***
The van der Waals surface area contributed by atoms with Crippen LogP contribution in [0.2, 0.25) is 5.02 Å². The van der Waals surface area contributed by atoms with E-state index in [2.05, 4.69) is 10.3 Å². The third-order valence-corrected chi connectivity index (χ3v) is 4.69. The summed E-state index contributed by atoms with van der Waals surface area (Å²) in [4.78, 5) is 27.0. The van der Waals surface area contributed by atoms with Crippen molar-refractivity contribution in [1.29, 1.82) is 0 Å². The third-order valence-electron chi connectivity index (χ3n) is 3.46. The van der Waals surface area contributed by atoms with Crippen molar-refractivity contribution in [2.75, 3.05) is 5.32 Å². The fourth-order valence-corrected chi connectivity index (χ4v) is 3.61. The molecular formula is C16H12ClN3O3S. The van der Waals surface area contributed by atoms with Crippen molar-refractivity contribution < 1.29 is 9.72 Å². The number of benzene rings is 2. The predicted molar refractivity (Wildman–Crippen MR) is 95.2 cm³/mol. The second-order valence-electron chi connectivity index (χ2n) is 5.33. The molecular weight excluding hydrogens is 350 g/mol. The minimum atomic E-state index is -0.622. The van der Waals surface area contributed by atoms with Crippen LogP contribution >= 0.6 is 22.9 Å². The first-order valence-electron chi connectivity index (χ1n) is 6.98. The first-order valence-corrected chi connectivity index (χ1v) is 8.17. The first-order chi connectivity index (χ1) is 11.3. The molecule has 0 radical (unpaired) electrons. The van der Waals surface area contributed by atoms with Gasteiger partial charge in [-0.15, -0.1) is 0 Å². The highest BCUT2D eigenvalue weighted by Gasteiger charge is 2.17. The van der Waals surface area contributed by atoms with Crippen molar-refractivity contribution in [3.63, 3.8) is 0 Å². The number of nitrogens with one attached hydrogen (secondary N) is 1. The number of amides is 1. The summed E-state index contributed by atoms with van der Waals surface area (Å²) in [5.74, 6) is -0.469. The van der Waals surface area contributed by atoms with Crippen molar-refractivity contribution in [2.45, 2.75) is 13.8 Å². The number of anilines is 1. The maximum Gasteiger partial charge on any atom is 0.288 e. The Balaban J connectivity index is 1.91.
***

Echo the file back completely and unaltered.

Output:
The van der Waals surface area contributed by atoms with Crippen LogP contribution in [0.2, 0.25) is 5.02 Å². The van der Waals surface area contributed by atoms with E-state index in [2.05, 4.69) is 10.3 Å². The third-order valence-corrected chi connectivity index (χ3v) is 4.69. The summed E-state index contributed by atoms with van der Waals surface area (Å²) in [4.78, 5) is 27.0. The van der Waals surface area contributed by atoms with Crippen molar-refractivity contribution in [1.29, 1.82) is 0 Å². The third-order valence-electron chi connectivity index (χ3n) is 3.46. The van der Waals surface area contributed by atoms with Crippen molar-refractivity contribution in [2.75, 3.05) is 5.32 Å². The fourth-order valence-corrected chi connectivity index (χ4v) is 3.61. The molecular formula is C16H12ClN3O3S. The van der Waals surface area contributed by atoms with Crippen molar-refractivity contribution < 1.29 is 9.72 Å². The number of benzene rings is 2. The predicted molar refractivity (Wildman–Crippen MR) is 95.2 cm³/mol. The second-order valence-electron chi connectivity index (χ2n) is 5.33. The molecular weight excluding hydrogens is 350 g/mol. The minimum atomic E-state index is -0.622. The van der Waals surface area contributed by atoms with Crippen LogP contribution >= 0.6 is 22.9 Å². The first-order valence-electron chi connectivity index (χ1n) is 6.98. The first-order valence-corrected chi connectivity index (χ1v) is 8.17. The first-order chi connectivity index (χ1) is 11.3. The molecule has 0 radical (unpaired) electrons. The van der Waals surface area contributed by atoms with Gasteiger partial charge in [-0.15, -0.1) is 0 Å². The highest BCUT2D eigenvalue weighted by Gasteiger charge is 2.17. The van der Waals surface area contributed by atoms with Crippen molar-refractivity contribution in [3.63, 3.8) is 0 Å². The number of nitrogens with one attached hydrogen (secondary N) is 1. The number of amides is 1. The summed E-state index contributed by atoms with van der Waals surface area (Å²) in [5.74, 6) is -0.469. The van der Waals surface area contributed by atoms with Crippen molar-refractivity contribution in [2.45, 2.75) is 13.8 Å². The number of anilines is 1. The maximum Gasteiger partial charge on any atom is 0.288 e. The Balaban J connectivity index is 1.91.